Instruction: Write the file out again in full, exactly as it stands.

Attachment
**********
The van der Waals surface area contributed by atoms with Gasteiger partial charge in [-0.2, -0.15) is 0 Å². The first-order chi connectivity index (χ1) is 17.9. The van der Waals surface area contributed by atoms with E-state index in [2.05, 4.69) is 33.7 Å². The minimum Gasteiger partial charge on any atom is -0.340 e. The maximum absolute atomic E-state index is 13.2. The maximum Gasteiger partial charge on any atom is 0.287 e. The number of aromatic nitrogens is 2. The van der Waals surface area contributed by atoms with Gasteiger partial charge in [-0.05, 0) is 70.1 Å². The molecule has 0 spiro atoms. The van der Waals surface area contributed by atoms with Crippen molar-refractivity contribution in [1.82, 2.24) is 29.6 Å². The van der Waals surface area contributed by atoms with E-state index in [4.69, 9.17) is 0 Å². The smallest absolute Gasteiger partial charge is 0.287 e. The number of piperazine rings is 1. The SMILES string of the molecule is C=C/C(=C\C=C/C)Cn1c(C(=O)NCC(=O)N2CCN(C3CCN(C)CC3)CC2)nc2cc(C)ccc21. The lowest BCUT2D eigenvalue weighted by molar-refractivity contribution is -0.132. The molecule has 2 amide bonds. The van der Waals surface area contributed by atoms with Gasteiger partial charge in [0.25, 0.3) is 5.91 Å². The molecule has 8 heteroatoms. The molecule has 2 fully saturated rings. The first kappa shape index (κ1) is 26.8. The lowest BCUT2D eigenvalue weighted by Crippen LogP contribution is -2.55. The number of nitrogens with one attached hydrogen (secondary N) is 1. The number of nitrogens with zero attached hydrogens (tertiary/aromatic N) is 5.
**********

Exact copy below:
The van der Waals surface area contributed by atoms with Gasteiger partial charge in [-0.2, -0.15) is 0 Å². The first-order chi connectivity index (χ1) is 17.9. The van der Waals surface area contributed by atoms with E-state index in [2.05, 4.69) is 33.7 Å². The minimum Gasteiger partial charge on any atom is -0.340 e. The maximum absolute atomic E-state index is 13.2. The maximum Gasteiger partial charge on any atom is 0.287 e. The number of aromatic nitrogens is 2. The van der Waals surface area contributed by atoms with Gasteiger partial charge in [-0.05, 0) is 70.1 Å². The molecule has 0 spiro atoms. The van der Waals surface area contributed by atoms with Crippen molar-refractivity contribution in [1.82, 2.24) is 29.6 Å². The van der Waals surface area contributed by atoms with E-state index in [4.69, 9.17) is 0 Å². The smallest absolute Gasteiger partial charge is 0.287 e. The number of piperazine rings is 1. The SMILES string of the molecule is C=C/C(=C\C=C/C)Cn1c(C(=O)NCC(=O)N2CCN(C3CCN(C)CC3)CC2)nc2cc(C)ccc21. The lowest BCUT2D eigenvalue weighted by molar-refractivity contribution is -0.132. The molecule has 2 amide bonds. The van der Waals surface area contributed by atoms with Gasteiger partial charge in [0.25, 0.3) is 5.91 Å². The molecule has 8 heteroatoms. The molecule has 2 fully saturated rings. The first kappa shape index (κ1) is 26.8. The lowest BCUT2D eigenvalue weighted by Crippen LogP contribution is -2.55. The number of nitrogens with one attached hydrogen (secondary N) is 1. The number of nitrogens with zero attached hydrogens (tertiary/aromatic N) is 5.